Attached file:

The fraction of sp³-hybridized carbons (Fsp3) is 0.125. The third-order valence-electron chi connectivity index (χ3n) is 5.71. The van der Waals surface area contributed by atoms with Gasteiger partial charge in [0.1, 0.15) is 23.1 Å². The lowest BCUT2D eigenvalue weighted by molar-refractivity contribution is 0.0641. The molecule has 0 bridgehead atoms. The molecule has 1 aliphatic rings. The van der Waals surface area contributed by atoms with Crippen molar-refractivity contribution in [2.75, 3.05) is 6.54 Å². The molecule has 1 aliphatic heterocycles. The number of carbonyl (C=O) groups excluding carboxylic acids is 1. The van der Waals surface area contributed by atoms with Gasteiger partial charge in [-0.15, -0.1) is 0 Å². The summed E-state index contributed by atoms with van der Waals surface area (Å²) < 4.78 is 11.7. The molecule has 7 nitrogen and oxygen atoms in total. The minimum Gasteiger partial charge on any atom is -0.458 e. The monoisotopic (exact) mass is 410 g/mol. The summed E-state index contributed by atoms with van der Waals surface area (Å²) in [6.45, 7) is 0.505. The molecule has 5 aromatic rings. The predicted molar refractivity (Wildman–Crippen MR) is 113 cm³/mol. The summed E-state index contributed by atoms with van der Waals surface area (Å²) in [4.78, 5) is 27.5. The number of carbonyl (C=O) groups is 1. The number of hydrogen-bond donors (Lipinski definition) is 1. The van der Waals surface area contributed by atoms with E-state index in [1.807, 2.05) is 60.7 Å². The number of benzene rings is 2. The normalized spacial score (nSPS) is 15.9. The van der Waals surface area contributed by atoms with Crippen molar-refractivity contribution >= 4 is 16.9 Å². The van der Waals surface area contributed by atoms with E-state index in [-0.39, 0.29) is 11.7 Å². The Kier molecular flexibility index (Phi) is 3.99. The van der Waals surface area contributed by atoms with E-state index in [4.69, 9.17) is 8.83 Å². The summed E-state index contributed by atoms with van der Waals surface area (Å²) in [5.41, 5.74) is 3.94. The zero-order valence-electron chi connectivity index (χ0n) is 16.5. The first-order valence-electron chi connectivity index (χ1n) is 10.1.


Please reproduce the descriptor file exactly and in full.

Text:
The fraction of sp³-hybridized carbons (Fsp3) is 0.125. The third-order valence-electron chi connectivity index (χ3n) is 5.71. The van der Waals surface area contributed by atoms with Gasteiger partial charge in [0.1, 0.15) is 23.1 Å². The lowest BCUT2D eigenvalue weighted by molar-refractivity contribution is 0.0641. The molecule has 0 bridgehead atoms. The molecule has 1 aliphatic rings. The van der Waals surface area contributed by atoms with Crippen molar-refractivity contribution in [2.75, 3.05) is 6.54 Å². The molecule has 1 aliphatic heterocycles. The number of carbonyl (C=O) groups excluding carboxylic acids is 1. The van der Waals surface area contributed by atoms with Gasteiger partial charge in [-0.15, -0.1) is 0 Å². The summed E-state index contributed by atoms with van der Waals surface area (Å²) < 4.78 is 11.7. The molecule has 7 nitrogen and oxygen atoms in total. The minimum Gasteiger partial charge on any atom is -0.458 e. The monoisotopic (exact) mass is 410 g/mol. The summed E-state index contributed by atoms with van der Waals surface area (Å²) in [6.45, 7) is 0.505. The molecule has 5 aromatic rings. The predicted molar refractivity (Wildman–Crippen MR) is 113 cm³/mol. The summed E-state index contributed by atoms with van der Waals surface area (Å²) in [4.78, 5) is 27.5. The number of carbonyl (C=O) groups is 1. The number of hydrogen-bond donors (Lipinski definition) is 1. The van der Waals surface area contributed by atoms with E-state index in [1.807, 2.05) is 60.7 Å². The number of benzene rings is 2. The normalized spacial score (nSPS) is 15.9. The van der Waals surface area contributed by atoms with Crippen molar-refractivity contribution >= 4 is 16.9 Å². The van der Waals surface area contributed by atoms with E-state index in [-0.39, 0.29) is 11.7 Å². The Kier molecular flexibility index (Phi) is 3.99. The van der Waals surface area contributed by atoms with E-state index in [4.69, 9.17) is 8.83 Å². The summed E-state index contributed by atoms with van der Waals surface area (Å²) in [5.41, 5.74) is 3.94. The zero-order valence-electron chi connectivity index (χ0n) is 16.5. The first-order valence-electron chi connectivity index (χ1n) is 10.1.